English has always been an adaptive, vital language and was influenced by the King James Bible, the Renaissance which flooded the language with new words, and Shakespeare, who added more than 4,000 words and phrases. Modern English and American English, in particular, resulted from borrowings, gleanings, and adaptations–a mongrel language. That is one reason why you’ll find a list of synonyms for many words in the English language.The English language, or Old English, originated from Germanic tribes in northern Europe who invaded Britain between the fifth and seventh century. It was mostly a spoken language and Britain was populated with Celts though Roman influences still lingered. The Anglo-Saxon impact lasted about 600 years. The Vikings raided and settled in parts of England and brought Old Norse, also a Germanic language, between the eighth and eleventh century.

The Norman Conquest in 1066 and the conquerors brought William as king and Old French. French is a romance language with roots in Latin and borrowings from the Greeks. It was also called Romance English. Old French began dying out in England and was replaced by Middle English from about 1100 to 1500.

But words of Anglo-Saxon origin have always been considered more down-to-earth and concrete. These words have also been considered more working class, crude, and simple.  Words of French (and Latin) origin are considered softer, elevated,  elegant and sometimes pompous.

For example:

Anglo-Saxon                            French

  1. gut                                         intestine
  2. fire                                         flame
  3. ghost                                     phantom
  4. buy                                        purchase
  5. earthly                                   terrestrial
  6. stench                                   odour
  7. heaven                                  celestial
  8. wild                                       savage


So how is a writer to choose?

Generally opt for punchy, potent, and plain diction. Old English makes readers pay attention. It is typically literal as in ‘bone house’ for the human body. Or ‘whale road’ as one word that describes the sea.

Anglo Saxon words are leaner, single syllable words that are:

  • terse
  • easier to read
  • punchier
  • less formal
  • ‘of the body’

Examples: blood, sweat, tears, toil, stone, wood, bless, wish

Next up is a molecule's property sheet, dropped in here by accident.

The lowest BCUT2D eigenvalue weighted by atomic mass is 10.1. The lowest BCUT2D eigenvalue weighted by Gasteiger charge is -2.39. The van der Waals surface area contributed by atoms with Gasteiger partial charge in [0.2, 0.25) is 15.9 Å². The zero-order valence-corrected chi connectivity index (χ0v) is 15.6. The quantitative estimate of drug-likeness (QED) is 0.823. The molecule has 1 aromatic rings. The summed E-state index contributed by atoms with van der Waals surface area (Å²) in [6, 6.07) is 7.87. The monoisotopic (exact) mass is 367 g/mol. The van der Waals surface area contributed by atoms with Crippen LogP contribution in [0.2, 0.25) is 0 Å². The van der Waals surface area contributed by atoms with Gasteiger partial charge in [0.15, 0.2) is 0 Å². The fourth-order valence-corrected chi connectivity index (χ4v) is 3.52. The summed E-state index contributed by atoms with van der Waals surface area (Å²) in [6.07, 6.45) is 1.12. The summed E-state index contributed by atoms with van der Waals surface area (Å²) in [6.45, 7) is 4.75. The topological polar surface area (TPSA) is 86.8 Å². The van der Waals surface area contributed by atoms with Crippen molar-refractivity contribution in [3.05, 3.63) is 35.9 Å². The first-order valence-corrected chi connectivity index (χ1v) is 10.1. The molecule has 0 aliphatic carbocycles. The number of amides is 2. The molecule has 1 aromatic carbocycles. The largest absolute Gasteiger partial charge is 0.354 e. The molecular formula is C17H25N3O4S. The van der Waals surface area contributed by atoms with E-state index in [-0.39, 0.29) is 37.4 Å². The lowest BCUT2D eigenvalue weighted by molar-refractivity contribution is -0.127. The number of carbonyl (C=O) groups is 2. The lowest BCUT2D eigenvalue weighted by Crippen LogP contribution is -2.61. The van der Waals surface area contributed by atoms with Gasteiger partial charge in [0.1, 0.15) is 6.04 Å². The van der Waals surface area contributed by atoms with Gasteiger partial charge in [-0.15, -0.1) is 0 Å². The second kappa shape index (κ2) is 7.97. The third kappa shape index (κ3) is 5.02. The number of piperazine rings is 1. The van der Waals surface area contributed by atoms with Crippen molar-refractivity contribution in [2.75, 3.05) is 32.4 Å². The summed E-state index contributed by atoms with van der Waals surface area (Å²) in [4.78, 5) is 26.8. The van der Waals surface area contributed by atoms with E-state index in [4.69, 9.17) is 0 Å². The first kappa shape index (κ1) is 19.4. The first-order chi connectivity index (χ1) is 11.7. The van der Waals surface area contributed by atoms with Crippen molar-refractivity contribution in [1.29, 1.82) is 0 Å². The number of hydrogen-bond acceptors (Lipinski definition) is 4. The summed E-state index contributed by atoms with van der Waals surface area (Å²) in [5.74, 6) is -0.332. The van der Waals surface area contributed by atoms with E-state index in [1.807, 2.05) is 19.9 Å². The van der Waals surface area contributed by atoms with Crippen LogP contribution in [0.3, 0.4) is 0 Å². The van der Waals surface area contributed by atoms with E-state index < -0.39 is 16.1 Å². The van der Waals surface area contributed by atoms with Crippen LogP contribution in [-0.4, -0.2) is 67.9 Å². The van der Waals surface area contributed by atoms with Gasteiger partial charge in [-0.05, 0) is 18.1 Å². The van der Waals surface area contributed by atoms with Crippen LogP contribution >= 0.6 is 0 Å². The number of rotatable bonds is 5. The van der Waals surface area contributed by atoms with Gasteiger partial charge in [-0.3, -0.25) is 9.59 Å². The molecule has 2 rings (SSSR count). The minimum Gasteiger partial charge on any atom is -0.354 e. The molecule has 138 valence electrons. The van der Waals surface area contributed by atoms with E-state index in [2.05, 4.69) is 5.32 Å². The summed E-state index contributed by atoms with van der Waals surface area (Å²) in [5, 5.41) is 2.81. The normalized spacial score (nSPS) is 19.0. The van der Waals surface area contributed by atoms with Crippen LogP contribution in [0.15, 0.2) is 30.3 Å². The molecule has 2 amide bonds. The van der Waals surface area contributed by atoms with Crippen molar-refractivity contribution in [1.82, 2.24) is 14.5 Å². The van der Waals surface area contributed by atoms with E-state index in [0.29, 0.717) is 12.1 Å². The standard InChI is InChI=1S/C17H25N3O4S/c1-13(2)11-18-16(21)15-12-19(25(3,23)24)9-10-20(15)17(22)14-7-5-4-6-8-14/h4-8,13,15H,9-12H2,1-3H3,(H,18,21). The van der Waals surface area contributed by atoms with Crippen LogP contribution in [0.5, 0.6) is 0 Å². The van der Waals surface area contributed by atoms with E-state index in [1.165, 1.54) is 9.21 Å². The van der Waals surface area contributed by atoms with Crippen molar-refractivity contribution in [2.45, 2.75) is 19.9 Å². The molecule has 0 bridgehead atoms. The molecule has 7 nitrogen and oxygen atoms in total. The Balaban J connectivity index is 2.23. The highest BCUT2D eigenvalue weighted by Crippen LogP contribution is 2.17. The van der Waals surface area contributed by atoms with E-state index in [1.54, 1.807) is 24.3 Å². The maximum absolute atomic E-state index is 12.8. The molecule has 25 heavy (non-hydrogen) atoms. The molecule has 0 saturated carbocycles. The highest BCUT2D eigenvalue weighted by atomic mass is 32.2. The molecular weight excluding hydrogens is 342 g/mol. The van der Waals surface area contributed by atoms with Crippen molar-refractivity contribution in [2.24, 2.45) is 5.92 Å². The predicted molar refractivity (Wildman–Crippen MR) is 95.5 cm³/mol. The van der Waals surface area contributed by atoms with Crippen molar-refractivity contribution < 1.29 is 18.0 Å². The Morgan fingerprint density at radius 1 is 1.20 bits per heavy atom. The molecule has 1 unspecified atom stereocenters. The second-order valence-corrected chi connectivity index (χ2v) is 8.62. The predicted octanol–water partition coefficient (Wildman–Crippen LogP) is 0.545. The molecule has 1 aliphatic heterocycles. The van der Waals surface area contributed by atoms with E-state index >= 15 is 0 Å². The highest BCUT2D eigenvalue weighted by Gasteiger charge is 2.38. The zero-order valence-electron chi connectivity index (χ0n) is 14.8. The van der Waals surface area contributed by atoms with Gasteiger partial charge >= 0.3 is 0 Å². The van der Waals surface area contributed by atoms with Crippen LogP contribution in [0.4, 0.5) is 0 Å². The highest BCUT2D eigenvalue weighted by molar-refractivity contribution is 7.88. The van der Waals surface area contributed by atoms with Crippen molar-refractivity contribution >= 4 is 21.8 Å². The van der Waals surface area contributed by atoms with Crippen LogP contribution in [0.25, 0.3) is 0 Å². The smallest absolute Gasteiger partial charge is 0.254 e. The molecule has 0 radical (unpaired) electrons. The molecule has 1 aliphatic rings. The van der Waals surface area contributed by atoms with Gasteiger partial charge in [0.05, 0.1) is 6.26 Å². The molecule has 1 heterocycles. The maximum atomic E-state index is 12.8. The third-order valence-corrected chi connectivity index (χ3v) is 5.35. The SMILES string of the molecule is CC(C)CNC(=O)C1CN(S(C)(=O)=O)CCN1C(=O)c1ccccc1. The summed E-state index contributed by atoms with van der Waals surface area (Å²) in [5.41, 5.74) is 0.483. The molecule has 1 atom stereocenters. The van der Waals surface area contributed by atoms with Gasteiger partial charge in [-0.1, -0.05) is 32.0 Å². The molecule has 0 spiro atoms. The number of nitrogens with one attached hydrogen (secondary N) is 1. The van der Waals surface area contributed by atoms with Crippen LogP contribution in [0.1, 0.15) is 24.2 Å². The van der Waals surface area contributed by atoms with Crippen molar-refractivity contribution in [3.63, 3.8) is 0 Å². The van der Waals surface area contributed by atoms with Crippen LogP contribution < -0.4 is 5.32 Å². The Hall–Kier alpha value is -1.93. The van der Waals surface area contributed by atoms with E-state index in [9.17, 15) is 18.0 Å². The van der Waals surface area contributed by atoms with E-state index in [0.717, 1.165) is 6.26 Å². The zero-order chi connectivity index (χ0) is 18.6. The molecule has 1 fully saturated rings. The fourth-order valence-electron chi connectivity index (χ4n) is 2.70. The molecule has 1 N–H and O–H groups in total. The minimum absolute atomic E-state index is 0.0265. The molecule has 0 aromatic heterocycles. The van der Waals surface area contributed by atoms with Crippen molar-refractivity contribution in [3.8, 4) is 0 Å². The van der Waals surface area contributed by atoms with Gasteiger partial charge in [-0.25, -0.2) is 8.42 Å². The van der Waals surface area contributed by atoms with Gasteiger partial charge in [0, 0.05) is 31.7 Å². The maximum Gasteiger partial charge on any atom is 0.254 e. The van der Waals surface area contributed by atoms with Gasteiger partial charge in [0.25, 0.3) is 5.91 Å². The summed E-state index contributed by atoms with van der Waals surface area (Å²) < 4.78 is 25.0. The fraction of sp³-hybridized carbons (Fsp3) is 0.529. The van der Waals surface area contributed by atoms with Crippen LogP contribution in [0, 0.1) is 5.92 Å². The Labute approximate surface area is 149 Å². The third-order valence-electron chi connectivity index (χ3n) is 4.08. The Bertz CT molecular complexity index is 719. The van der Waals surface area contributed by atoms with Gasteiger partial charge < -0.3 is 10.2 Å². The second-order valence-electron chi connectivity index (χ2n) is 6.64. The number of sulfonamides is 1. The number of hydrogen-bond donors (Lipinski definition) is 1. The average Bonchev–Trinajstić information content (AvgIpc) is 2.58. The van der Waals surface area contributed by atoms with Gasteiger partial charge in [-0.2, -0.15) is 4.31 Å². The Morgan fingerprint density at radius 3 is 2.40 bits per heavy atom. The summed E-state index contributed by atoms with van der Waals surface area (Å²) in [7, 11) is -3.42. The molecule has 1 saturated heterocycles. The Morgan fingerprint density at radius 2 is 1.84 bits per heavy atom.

French and Latin words are usually

  • formal
  • more abstract
  • harder to read
  • multisyllabic
  • ‘of the mind’

Examples: Excrement, intercourse, cogitate, enquire, imbibe

You can easily think of the English versions of the above words — definitely, terser, plain words come easily to mind.

But, and this is an important but; it all depends on voice, tone, and purpose.

Is your viewpoint character a professor or modern-day Huck Finn? Is your character 55 or 12? Are you writing for kids or adults? Humorous tone or deadly serious?

Rely on Anglo-Saxon if you’re writing: picture books, YA, humor, adventure, thrillers, fantasy. Use it when you want to reveal emotions and get into your character’s body.

Rely on French or Latin origin words if you’re writing: romance (cherish, desire, infatuation), nonfiction, science fiction (alien, dystopia, alchemy) technical writing and documents.

It’s always helpful to know a word’s etymology. And you’d be silly to omit the offerings of Yiddish (chutzpah, glitch, schmooze), Italian ( facade, vista, replica, bizarre) or Old Norse (dazzle, ransack, berzerk). So many treasures, endless tools.

Keep writing, keep dreaming, collect words. – Jessica

Bonus: A link to the prose style of George R. R. Martin. (new word combinations, new coinages, +1,000 names of characters – all meaningful and descriptive, and more)

Fun bonus: From The Guardian, writers on words they love best.  “From plitter to drabbletail: the words we love”

Click here to access the link to Jessica’s previous article:  AMP UP TENSION WORD by WORD — with a handy list of  1,130 words that you print out and use for your writing toolbox.


Jessica Page Morrell

Jessica Page Morrell


Jessica Page Morrell is a top-tier developmental editor and a contributor to Writer’s Digest magazine, and she teaches Master Writing Craft Classes at the Chanticleer Authors Conference that is held annually along with teaching at Chanticleer writing workshops.

Jessica has confirmed that she will teach a Master Class and advanced writing craft sessions at CAC19.

Jessica understands both sides of the editorial desk–as a highly-sought after content development editor and an author. Her work also appears in multiple anthologies and The Writer and Writer’s Digest magazines. She is known for explaining the hows and whys of what makes for excellent writing and for sharing very clear examples that examines the technical aspects of writing that emphases layering and subtext. Her books on writing craft are considered “a must have” for any serious writer’s toolkit. For links for her writing craft books, please click on here.

Chanticleer Reviews and OnWord Talks will interview Jessica for more of her writing tips and advice. Stay tuned! ~ Chanticleer (who hails from Chaucer’s Canterbury Tales).